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Gramophone, April 2011

A truly sumptuous ballet Blu-ray, filmed in high definition on the stage of the Royal Opera House and presented in a choice of LPCM stereo or DTS-HD Master Audio.

The production is dramatic and romantic, and the costumes and sets suitably striking, creating a real visual feast on disc, supported well by a highly detailed, powerful orchestral sound, with just the right amount of audience ambience.

It’s all exotic and heady stuff and a delight to watch, with performances nicely tempered for the video close-up rather than the furthest row of the theatre.

Lawrence Devoe, March 2011

The Performance

It is unusual that a classic mainstream ballet can be rethought and reworked so successfully that it improves on the original. This is one of those rare occasions as Natalia Makarova, herself a legendary prima ballerina, has taken La Bayadère, which was originally conceived and choreographed by Marius Petipa, the Russian ballet choreography of the 19th century and turned into her own masterpiece. The story is very basic. An Indian warrior Solor falls in love with a temple dancer Nikiya who is La Bayadère. However, it has been decided that he will marry the Rajah’s daughter Gamzatti. Nikiya is bitten by a poisonous snake provided by the Rajah and although she dies, Solor never forgets her. Ultimately, they are reunited in death when the temple where Solor and Gamzatti are to be married is destroyed.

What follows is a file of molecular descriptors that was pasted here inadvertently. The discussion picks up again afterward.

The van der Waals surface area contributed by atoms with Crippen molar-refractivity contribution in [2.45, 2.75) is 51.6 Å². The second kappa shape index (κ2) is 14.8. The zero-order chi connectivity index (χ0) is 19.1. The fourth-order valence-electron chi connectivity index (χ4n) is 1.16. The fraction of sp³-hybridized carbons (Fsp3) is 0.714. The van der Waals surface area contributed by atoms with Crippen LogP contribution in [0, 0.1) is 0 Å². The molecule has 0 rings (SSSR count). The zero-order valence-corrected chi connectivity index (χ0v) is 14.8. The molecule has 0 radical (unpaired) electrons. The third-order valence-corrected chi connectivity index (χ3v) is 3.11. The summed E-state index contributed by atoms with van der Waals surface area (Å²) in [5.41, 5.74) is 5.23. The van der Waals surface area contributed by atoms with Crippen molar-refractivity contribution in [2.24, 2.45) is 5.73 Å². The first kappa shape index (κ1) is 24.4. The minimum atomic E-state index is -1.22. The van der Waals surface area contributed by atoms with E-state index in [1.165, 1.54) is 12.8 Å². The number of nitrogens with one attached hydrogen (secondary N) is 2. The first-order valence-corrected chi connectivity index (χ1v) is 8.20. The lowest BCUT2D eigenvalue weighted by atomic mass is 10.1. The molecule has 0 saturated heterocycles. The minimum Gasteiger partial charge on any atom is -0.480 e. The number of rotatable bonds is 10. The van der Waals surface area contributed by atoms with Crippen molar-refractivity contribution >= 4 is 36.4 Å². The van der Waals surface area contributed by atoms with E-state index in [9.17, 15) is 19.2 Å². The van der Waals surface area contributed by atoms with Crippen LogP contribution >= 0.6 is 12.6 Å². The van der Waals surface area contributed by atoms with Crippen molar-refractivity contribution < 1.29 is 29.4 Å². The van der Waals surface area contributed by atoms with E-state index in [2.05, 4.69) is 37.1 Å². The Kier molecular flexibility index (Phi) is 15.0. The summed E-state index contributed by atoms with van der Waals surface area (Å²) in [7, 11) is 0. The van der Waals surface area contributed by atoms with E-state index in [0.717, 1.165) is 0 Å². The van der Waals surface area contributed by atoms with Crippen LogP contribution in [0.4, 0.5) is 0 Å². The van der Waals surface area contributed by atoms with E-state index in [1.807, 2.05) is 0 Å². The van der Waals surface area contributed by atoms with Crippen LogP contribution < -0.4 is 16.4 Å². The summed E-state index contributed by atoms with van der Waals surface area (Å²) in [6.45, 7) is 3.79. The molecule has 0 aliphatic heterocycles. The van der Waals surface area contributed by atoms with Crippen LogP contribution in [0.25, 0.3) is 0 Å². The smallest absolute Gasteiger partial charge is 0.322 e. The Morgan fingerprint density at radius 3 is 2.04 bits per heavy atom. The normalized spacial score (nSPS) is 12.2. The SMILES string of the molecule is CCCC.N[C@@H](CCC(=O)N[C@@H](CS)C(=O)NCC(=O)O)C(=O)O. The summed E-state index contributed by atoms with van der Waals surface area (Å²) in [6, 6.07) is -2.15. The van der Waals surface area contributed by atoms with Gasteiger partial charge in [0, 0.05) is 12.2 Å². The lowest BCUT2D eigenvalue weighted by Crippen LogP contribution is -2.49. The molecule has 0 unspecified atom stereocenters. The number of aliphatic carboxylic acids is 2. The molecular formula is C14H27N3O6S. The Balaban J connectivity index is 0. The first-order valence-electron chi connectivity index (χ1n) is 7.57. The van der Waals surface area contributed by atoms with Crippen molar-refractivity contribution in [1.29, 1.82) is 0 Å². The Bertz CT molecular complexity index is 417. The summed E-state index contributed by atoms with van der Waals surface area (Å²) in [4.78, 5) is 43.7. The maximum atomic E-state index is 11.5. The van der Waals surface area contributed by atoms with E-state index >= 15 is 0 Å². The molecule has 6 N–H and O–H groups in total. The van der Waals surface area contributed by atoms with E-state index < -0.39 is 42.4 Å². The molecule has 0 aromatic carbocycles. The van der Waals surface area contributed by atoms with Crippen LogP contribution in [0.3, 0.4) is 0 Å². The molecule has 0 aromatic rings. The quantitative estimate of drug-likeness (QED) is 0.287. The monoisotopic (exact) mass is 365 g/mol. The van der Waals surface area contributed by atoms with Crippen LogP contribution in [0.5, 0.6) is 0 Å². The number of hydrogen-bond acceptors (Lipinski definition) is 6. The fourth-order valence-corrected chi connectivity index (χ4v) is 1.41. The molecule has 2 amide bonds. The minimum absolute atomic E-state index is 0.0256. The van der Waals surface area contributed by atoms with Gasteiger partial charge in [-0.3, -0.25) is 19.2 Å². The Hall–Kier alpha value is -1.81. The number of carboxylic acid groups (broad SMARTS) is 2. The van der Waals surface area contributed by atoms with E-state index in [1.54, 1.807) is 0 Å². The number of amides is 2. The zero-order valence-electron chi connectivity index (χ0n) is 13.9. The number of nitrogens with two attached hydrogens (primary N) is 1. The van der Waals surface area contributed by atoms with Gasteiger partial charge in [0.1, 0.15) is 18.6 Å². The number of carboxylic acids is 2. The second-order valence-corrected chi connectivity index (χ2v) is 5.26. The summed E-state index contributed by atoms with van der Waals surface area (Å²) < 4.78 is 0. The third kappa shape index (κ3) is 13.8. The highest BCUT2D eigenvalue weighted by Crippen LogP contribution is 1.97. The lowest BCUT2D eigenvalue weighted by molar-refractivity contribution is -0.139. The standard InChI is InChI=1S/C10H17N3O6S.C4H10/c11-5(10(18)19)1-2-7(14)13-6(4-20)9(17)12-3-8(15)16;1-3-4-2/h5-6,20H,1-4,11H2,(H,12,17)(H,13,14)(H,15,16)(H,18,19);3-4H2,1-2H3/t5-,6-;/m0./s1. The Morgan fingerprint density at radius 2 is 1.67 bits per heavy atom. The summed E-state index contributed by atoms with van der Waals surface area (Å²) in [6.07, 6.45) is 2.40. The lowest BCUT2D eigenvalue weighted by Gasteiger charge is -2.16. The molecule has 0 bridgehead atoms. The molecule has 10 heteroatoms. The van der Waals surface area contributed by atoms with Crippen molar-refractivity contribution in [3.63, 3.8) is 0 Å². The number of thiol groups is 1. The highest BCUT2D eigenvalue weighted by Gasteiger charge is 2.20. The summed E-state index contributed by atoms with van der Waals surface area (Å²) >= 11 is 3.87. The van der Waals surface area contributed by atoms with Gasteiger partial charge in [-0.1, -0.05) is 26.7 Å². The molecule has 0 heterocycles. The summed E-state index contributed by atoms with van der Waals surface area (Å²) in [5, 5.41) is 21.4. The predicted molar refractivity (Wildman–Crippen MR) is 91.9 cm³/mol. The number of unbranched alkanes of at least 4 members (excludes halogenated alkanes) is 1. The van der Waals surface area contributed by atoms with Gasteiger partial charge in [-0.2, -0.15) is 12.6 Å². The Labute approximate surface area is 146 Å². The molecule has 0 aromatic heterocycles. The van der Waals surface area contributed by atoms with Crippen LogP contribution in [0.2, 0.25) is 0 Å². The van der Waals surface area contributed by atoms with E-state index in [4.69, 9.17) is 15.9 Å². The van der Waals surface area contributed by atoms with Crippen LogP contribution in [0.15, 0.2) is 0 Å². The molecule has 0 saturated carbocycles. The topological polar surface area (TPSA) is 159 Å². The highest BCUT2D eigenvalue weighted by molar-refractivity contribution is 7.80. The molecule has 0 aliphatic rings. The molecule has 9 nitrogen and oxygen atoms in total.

The show-stopper of this ballet is the famous “Kingdom of the Shades” scene in Act II where a troupe of Nikiya look-alikes appear to Solor in an opium-induced vision. While this is an old story, shades of Orpheus and Eurydice, the effect of this choreography is mesmerizing and breath-taking, unlike anything else in the traditional ballet repertoire, putting even the ballet de cygnes from Tchaikovsky’s Swan Lake to the side.

This production is blessed by the superb corps de ballet of the Royal Ballet Covent Garden, headed by an amazing group of principals: Tamara Rojo (Nikiya), Carlos Acosta (Solor), Marianela Núñez (Gamzatti), and in the cameo role of the Bronze Idol, José Martin. The Leopold Minkus score, while a fairly routine piece of music, supports the dancers extremely well, and is sympathetically conducted by maestro Valeriy Ovsyanikov.

Video Quality